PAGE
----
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“Mississippi” John Hurt was not only one of the great artists of our century, but one of its most beautiful people. A number of great bluesmen were rediscovered in the late 1950s and early 1960s, including Son House, Robert Pete WIlliams, Bukka White, Skip James and more, and all met with great and deserved success with audiences who weren’t even born when these men made their first recordings. But the most unique and beloved of these great men was John Hurt.
I enjoyed the great privilege of recording Missississpi John Hurt in concert at one of the many brilliant performances he gave until his death. This one took place in the mid-1960s at Oberlin College in Oberlin, Ohio, and was a very special occassion consisting of two sets each by both Son House and Mississippi John. Nearly four thousand young college students and blues lovers sat enraptured as the set opened with Son House weaving tales of his checkered life, and demonstrating his raw and primal vocal technique and brilliant slide guitar.
As great as Son was, no one in the audience could have been prepared for what was to come. John Hurt came to the stage through the audience (he had been sitting in the balcony enraptured by Son’s performance) and within several minutes had the room of four thousand as one simple being. I have never seen any entertainer in any field radiate the warmth, humanity and love that this great man willingly gave to an audience of strangers young enough to be his grandchildren. And at that moment, and for the next several hours, we all felt as though we were in the presence of the wonderful grandfather we never had, a man who had been through so much, and had become the wisest and most loving of men for it. His singing and guitar playing were never less than spectacular, and his beautiful conversation between songs to the audience made each person feel as though he was speaking initimately and only to them alone.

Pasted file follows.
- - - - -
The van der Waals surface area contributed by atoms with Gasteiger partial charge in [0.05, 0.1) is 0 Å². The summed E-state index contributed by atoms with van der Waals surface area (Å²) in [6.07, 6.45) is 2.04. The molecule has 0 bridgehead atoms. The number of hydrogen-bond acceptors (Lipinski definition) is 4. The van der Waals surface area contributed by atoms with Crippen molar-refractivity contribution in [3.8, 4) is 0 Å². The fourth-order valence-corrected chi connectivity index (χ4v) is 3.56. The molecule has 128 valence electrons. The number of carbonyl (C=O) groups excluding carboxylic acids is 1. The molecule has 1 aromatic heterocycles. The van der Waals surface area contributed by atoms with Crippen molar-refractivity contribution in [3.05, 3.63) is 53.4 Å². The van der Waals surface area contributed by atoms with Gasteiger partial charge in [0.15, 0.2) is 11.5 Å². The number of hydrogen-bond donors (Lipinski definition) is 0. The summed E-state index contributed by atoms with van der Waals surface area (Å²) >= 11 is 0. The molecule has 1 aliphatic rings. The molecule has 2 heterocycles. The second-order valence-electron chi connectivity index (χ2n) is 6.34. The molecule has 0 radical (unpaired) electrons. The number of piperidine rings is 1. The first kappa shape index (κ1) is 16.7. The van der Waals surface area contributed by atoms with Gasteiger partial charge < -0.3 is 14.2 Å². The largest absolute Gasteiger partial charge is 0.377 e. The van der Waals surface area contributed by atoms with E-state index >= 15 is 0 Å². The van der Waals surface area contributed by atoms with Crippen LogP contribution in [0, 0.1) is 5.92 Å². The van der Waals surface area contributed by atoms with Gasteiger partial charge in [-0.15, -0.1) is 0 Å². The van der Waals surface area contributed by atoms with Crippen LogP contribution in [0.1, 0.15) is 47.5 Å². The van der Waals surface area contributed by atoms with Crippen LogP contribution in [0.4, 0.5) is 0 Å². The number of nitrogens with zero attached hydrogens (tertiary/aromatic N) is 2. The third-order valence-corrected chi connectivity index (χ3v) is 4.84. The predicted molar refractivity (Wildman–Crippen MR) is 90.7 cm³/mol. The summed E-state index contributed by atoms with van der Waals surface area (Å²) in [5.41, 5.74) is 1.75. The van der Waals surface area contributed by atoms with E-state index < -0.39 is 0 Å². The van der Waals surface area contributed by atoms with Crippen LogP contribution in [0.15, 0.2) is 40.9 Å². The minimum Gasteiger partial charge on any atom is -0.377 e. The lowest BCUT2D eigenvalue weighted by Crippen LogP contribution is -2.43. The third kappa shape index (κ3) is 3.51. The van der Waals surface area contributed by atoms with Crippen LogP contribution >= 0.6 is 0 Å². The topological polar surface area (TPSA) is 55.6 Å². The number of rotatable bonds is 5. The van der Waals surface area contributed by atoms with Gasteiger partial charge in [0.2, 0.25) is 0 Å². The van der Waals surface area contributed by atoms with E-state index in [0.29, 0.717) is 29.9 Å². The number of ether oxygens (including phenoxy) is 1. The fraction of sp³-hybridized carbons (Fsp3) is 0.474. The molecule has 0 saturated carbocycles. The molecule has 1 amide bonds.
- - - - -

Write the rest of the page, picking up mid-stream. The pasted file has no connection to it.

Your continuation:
At the finish of the second set, awed silence rose to thunderous applause, which lasted complete with standing ovation for a full five minutes. Hurt returned to perform several more numbers and attempted to leave once more. The audience would not have it. With tears of joy in his eyes he returned once again for several more numbers. Justice was served. After many years of being forgotten, all the love and adulation and respect that Mississippi John Hurt should have had so long ago were his at last.